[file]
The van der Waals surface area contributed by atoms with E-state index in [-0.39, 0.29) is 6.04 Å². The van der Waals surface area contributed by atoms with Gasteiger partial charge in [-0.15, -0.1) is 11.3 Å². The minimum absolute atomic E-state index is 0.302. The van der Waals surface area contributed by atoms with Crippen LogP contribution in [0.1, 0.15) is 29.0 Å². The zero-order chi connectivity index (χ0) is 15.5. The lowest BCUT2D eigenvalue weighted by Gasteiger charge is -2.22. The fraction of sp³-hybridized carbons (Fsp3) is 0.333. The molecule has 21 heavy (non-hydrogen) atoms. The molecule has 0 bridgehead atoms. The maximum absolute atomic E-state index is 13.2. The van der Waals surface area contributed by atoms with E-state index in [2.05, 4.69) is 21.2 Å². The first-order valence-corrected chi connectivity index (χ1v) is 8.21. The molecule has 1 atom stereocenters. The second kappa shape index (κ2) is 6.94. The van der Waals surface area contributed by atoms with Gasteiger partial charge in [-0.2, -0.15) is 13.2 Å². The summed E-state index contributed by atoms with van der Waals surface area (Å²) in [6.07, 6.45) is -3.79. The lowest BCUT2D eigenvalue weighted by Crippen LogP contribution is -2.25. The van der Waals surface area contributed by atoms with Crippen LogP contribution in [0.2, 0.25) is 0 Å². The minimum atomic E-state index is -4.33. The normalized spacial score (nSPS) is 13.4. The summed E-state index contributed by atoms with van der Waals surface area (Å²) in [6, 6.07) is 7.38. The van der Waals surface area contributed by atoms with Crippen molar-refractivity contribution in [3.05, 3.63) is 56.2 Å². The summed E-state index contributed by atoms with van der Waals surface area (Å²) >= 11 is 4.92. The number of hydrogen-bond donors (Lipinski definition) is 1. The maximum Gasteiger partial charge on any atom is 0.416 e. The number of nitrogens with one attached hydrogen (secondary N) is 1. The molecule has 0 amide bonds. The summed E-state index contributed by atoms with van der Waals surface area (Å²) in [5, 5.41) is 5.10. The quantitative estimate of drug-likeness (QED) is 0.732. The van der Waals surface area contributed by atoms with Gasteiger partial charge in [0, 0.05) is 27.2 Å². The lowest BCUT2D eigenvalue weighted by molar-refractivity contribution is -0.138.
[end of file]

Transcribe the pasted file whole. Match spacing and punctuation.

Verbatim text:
The van der Waals surface area contributed by atoms with E-state index in [-0.39, 0.29) is 6.04 Å². The van der Waals surface area contributed by atoms with Gasteiger partial charge in [-0.15, -0.1) is 11.3 Å². The minimum absolute atomic E-state index is 0.302. The van der Waals surface area contributed by atoms with Crippen LogP contribution in [0.1, 0.15) is 29.0 Å². The zero-order chi connectivity index (χ0) is 15.5. The lowest BCUT2D eigenvalue weighted by Gasteiger charge is -2.22. The fraction of sp³-hybridized carbons (Fsp3) is 0.333. The molecule has 21 heavy (non-hydrogen) atoms. The molecule has 0 bridgehead atoms. The maximum absolute atomic E-state index is 13.2. The van der Waals surface area contributed by atoms with E-state index in [2.05, 4.69) is 21.2 Å². The first-order valence-corrected chi connectivity index (χ1v) is 8.21. The molecule has 1 atom stereocenters. The second kappa shape index (κ2) is 6.94. The van der Waals surface area contributed by atoms with Gasteiger partial charge in [-0.2, -0.15) is 13.2 Å². The summed E-state index contributed by atoms with van der Waals surface area (Å²) in [6.07, 6.45) is -3.79. The lowest BCUT2D eigenvalue weighted by Crippen LogP contribution is -2.25. The van der Waals surface area contributed by atoms with Crippen LogP contribution in [0.2, 0.25) is 0 Å². The minimum atomic E-state index is -4.33. The normalized spacial score (nSPS) is 13.4. The summed E-state index contributed by atoms with van der Waals surface area (Å²) in [6, 6.07) is 7.38. The van der Waals surface area contributed by atoms with Crippen molar-refractivity contribution in [3.05, 3.63) is 56.2 Å². The summed E-state index contributed by atoms with van der Waals surface area (Å²) >= 11 is 4.92. The number of hydrogen-bond donors (Lipinski definition) is 1. The maximum Gasteiger partial charge on any atom is 0.416 e. The number of nitrogens with one attached hydrogen (secondary N) is 1. The molecule has 0 amide bonds. The summed E-state index contributed by atoms with van der Waals surface area (Å²) in [5, 5.41) is 5.10. The quantitative estimate of drug-likeness (QED) is 0.732. The van der Waals surface area contributed by atoms with Gasteiger partial charge in [0, 0.05) is 27.2 Å². The lowest BCUT2D eigenvalue weighted by molar-refractivity contribution is -0.138.